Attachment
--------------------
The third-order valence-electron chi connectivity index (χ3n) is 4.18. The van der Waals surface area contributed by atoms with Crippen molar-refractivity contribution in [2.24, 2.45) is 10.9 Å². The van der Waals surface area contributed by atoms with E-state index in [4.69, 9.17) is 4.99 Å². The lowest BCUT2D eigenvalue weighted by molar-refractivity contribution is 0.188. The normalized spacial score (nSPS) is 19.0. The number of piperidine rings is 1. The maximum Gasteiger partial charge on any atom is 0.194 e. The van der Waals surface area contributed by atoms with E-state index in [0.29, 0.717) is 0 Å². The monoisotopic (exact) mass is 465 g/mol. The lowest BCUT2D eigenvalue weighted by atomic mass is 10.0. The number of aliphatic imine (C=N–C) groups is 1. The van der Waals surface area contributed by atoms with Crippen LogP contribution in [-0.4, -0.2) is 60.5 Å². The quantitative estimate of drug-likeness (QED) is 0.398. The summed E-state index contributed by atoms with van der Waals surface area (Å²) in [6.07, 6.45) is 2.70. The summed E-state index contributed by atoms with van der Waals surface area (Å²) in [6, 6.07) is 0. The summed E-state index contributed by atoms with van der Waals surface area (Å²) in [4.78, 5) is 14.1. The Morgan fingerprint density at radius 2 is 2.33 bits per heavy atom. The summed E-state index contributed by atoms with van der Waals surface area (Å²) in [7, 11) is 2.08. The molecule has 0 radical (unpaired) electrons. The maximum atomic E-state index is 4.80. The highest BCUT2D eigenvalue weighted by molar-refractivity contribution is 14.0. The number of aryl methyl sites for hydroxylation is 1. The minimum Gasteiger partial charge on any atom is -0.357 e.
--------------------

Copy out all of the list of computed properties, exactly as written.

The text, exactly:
The third-order valence-electron chi connectivity index (χ3n) is 4.18. The van der Waals surface area contributed by atoms with Crippen molar-refractivity contribution in [2.24, 2.45) is 10.9 Å². The van der Waals surface area contributed by atoms with E-state index in [4.69, 9.17) is 4.99 Å². The lowest BCUT2D eigenvalue weighted by molar-refractivity contribution is 0.188. The normalized spacial score (nSPS) is 19.0. The number of piperidine rings is 1. The maximum Gasteiger partial charge on any atom is 0.194 e. The van der Waals surface area contributed by atoms with E-state index in [0.29, 0.717) is 0 Å². The monoisotopic (exact) mass is 465 g/mol. The lowest BCUT2D eigenvalue weighted by atomic mass is 10.0. The number of aliphatic imine (C=N–C) groups is 1. The van der Waals surface area contributed by atoms with Crippen LogP contribution in [-0.4, -0.2) is 60.5 Å². The quantitative estimate of drug-likeness (QED) is 0.398. The summed E-state index contributed by atoms with van der Waals surface area (Å²) in [6.07, 6.45) is 2.70. The summed E-state index contributed by atoms with van der Waals surface area (Å²) in [6, 6.07) is 0. The summed E-state index contributed by atoms with van der Waals surface area (Å²) in [4.78, 5) is 14.1. The Morgan fingerprint density at radius 2 is 2.33 bits per heavy atom. The summed E-state index contributed by atoms with van der Waals surface area (Å²) in [7, 11) is 2.08. The molecule has 0 radical (unpaired) electrons. The maximum atomic E-state index is 4.80. The highest BCUT2D eigenvalue weighted by molar-refractivity contribution is 14.0. The number of aryl methyl sites for hydroxylation is 1. The minimum Gasteiger partial charge on any atom is -0.357 e.